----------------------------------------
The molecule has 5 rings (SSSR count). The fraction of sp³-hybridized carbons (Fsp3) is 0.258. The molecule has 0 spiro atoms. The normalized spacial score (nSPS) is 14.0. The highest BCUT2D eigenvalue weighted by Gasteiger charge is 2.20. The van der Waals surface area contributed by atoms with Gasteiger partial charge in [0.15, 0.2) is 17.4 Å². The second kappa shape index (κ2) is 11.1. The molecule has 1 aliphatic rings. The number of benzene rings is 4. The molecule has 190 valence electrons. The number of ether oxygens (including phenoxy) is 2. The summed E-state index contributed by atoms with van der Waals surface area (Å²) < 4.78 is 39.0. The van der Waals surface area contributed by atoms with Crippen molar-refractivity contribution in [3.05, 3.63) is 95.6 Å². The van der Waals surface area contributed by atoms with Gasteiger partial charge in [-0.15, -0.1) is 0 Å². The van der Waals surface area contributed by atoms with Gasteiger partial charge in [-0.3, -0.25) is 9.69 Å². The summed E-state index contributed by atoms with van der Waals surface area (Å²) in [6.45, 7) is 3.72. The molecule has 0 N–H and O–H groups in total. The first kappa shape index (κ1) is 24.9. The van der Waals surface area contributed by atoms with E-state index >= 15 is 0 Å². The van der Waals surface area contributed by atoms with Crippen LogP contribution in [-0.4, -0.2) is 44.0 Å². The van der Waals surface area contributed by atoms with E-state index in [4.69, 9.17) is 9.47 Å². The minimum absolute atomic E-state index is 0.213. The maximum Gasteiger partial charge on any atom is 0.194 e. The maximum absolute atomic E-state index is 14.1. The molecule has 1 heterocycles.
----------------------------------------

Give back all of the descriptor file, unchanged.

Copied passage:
The molecule has 5 rings (SSSR count). The fraction of sp³-hybridized carbons (Fsp3) is 0.258. The molecule has 0 spiro atoms. The normalized spacial score (nSPS) is 14.0. The highest BCUT2D eigenvalue weighted by Gasteiger charge is 2.20. The van der Waals surface area contributed by atoms with Gasteiger partial charge in [0.15, 0.2) is 17.4 Å². The second kappa shape index (κ2) is 11.1. The molecule has 1 aliphatic rings. The number of benzene rings is 4. The molecule has 190 valence electrons. The number of ether oxygens (including phenoxy) is 2. The summed E-state index contributed by atoms with van der Waals surface area (Å²) < 4.78 is 39.0. The van der Waals surface area contributed by atoms with Crippen molar-refractivity contribution in [3.05, 3.63) is 95.6 Å². The van der Waals surface area contributed by atoms with Gasteiger partial charge in [-0.15, -0.1) is 0 Å². The van der Waals surface area contributed by atoms with Gasteiger partial charge in [-0.3, -0.25) is 9.69 Å². The summed E-state index contributed by atoms with van der Waals surface area (Å²) in [6.45, 7) is 3.72. The molecule has 0 N–H and O–H groups in total. The first kappa shape index (κ1) is 24.9. The van der Waals surface area contributed by atoms with E-state index >= 15 is 0 Å². The van der Waals surface area contributed by atoms with Crippen LogP contribution in [-0.4, -0.2) is 44.0 Å². The van der Waals surface area contributed by atoms with E-state index in [4.69, 9.17) is 9.47 Å². The minimum absolute atomic E-state index is 0.213. The maximum Gasteiger partial charge on any atom is 0.194 e. The maximum absolute atomic E-state index is 14.1. The molecule has 1 heterocycles.